Lay summary

Development of assisted reproductive technologies such as in vitro fertilization and artificial insemination is of high importance to the genetic management of critically endangered species such as the red wolf (Canis rufus). However, these technologies require the ability to maintain sperm viability and function during extended incubation, which has not been successful for the red wolf thus far. In this study, various culture media developed for sperm/egg/embryo culture in large mammalian species were evaluated for their ability to maintain red wolf sperm motility under physiological incubation conditions. Media and conditions previously utilized for domestic dog sperm were found to best support sperm incubation and capacitation (process of becoming competent to fertilize an egg) in the red wolf, representing a key step for future development of assisted reproductive technologies for the species.

Introduction

The red wolf is a critically endangered American canid, with fewer than 20 individuals in the reintroduced population and approximately 250 managed individuals in the Association of Zoos and Aquariums (AZA) Species Survival Plan population (Lasher 2020). Specifically, the most recent red wolf Population Viability Analysis determined that, in the absence of ongoing genetic management or population expansion, the AZA SSP population will retain only ~75% gene diversity in the next 125 years, and the reintroduced population is projected to go extinct over the next 8–37 years (Faust et al. 2016). As result, it is vital to the long-term survival of the species that every valuable animal is represented in the next generation, to maintain genetic variability. While ideally this could be accomplished via natural breeding, this comes with the risk of transporting individuals to different locations for breeding and failed reproduction due to sexual incompatibility. In recent decades, assisted reproductive technologies (ART), especially artificial insemination (AI) have played significant roles in the management of many endangered species, including the black-footed ferret (Howard et al. 2016), the giant panda (Huang et al. 2012) and whooping crane (Blanco et al. 2009). Though not yet regularly implemented in canid breeding management programs, there have been successful reports of artificial insemination in gray wolves (Asa et al. 2006), blue and red foxes (Nyberg 1980, Farstad et al. 1992), and critically endangered Mexican gray wolves (Mossotti 2017). As such, there is significant interest and potential for AI and other ART to support endangered canid conservation efforts (Comizzoli et al. 2009, Amstislavsky et al. 2012).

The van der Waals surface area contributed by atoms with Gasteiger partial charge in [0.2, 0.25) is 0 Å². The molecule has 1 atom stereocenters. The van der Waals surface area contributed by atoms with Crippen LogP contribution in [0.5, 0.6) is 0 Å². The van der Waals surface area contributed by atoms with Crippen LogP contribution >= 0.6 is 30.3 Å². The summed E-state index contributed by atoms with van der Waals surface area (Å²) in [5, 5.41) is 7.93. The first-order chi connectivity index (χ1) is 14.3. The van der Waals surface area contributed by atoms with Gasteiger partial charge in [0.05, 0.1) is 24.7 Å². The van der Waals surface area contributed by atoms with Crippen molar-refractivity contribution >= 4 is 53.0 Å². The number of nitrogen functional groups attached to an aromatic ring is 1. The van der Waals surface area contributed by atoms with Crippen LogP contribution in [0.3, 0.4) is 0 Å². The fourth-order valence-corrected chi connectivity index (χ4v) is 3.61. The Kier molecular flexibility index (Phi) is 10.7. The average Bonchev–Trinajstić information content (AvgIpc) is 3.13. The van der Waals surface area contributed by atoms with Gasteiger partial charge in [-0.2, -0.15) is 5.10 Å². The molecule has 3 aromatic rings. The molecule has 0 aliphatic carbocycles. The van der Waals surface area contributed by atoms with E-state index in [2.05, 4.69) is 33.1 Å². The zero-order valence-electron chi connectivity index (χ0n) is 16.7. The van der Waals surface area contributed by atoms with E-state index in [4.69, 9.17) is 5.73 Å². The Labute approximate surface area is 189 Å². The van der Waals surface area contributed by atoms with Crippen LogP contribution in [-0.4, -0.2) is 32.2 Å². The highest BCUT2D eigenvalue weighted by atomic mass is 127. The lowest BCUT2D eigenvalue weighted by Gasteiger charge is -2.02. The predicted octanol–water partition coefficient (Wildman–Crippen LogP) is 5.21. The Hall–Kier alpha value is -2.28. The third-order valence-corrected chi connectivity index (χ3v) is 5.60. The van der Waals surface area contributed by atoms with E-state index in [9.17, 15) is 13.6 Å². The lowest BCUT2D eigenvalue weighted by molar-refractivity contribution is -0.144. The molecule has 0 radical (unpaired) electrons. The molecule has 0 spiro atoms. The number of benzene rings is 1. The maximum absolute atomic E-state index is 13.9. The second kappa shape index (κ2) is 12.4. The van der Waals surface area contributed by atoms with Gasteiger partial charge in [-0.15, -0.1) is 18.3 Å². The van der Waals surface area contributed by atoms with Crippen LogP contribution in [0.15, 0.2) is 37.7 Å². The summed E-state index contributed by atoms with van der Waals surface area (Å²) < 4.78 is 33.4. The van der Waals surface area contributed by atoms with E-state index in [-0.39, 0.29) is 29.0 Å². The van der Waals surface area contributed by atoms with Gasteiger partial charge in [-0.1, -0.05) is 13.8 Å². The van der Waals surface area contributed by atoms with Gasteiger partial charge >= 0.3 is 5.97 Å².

Previous assisted reproduction research in red wolves has characterized semen and optimized sperm cryopreservation and thawing protocols (Goodrowe et al. 1998, Koehler et al. 1998, Franklin et al. 2018, Ferraz et al. 2020). For example, though the acrosomal membranes of red wolf sperm are highly sensitive to cryodamage (Goodrowe et al. 1998), investigations on cooling strategies (Goodrowe et al. 2001), extender osmolarity and egg yolk concentration (Lockyear et al. 2009), and cryoprotectant and post-thaw culture temperatures (Franklin et al. 2018), have improved survival and motility post-thaw. However, sperm motility/viability has been shown to drop precipitously during post-thaw incubation in the TRIS-based extender commonly used in cryopreservation (Lockyear et al. 2009, Franklin et al. 2018). As such, improvements in sperm incubation conditions and/or cryopreservation methods are necessary for future use of banked semen. Specifically, our ability to fully evaluate the quality and longevity of post-thaw semen as well as to develop in vitro fertilization technologies for this species requires long-term sperm incubation capacity.